2.2. Magnetic Resonance Imaging (MRI)

MRI is the primary tool for brain imaging as it allows visualization of gray and white matter, cerebrospinal fluid, and ventricles. Broadly, in suspected AD cases, MRI is performed to detect cortical and/or hippocampal atrophy, ventricular enlargement and decreased brain volumes. CT can be used in cases where MRI is contraindicated for visualization of gross abnormalities, including hippocampal and cortical atrophy [38].
The earliest neuroimaging findings in AD from human subjects described a unique temporal pattern of abnormalities (topography). These structural abnormalities consistently encompassed the entorhinal cortex and hippocampal regions and were found to be predictive as patients progressed from MCI to AD [39]. Interestingly, as AD progresses, frontal cortices and thalamic regions also become more involved and increasingly impact the default mode network [40]. The hippocampal reductions are strongly mirrored by robust decrements in synaptic densities combined with abnormal synaptic morphologies [41]. Ongoing neuroimaging studies and analytics that evaluate radiological evidence and combine genetic testing have been advancing our knowledge. A recent study by Veldsman reported strong associations between sex (female small hippocampi) and APOE ε4 status that were linked to specific hippocampal sub-regions [42]. Thus, volumetric indices are strongly associated with AD and continue to be utilized as a surrogate marker.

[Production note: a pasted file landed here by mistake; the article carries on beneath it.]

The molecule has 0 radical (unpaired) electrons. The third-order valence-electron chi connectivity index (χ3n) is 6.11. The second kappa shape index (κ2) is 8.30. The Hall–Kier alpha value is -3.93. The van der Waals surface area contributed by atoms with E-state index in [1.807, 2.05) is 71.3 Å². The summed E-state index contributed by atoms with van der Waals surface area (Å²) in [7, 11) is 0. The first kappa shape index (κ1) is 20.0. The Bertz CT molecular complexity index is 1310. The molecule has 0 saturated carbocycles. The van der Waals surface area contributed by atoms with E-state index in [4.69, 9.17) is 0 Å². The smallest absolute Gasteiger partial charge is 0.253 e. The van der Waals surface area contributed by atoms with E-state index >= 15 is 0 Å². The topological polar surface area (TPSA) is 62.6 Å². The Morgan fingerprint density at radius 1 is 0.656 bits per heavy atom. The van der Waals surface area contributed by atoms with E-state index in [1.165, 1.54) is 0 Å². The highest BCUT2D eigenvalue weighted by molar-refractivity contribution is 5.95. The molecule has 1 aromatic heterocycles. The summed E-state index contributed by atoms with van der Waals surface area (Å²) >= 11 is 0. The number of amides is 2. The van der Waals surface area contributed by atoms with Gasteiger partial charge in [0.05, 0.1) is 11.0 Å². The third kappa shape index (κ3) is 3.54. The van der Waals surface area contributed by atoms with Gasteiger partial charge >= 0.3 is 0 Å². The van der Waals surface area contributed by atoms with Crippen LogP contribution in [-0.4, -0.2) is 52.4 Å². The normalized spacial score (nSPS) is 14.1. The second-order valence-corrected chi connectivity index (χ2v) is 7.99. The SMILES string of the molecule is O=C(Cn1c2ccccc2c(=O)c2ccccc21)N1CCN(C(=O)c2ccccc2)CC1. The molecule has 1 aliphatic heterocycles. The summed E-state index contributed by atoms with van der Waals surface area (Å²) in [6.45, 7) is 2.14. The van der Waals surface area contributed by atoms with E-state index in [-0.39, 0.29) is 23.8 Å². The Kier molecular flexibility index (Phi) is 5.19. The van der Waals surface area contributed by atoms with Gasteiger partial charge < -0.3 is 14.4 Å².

MR imaging of brain networks, both structural (diffusion tensor; DTI) and functional (resting state fMRI; rsfMRI), has been utilized in the assessment of human AD. DTI lends itself to the assessment of regional microstructural integrity (or lack thereof) and is particularly well suited to the evaluation of white matter integrity [43]. In neurodegenerative diseases, such as AD, DTI has been especially useful in assessing gray and white matter brain pathology, as recently reviewed [44]. Luo and colleagues reported reduced DTI-derived fiber density in limbic tracts, corpus callosum and others in LOAD patients from two large separate databases [45]. These decrements in white matter were associated with amyloid PET imaging of the fornix. Emerging studies using DTI have identified a group of white matter tracts that are predictive for conversion to AD from MCI [43].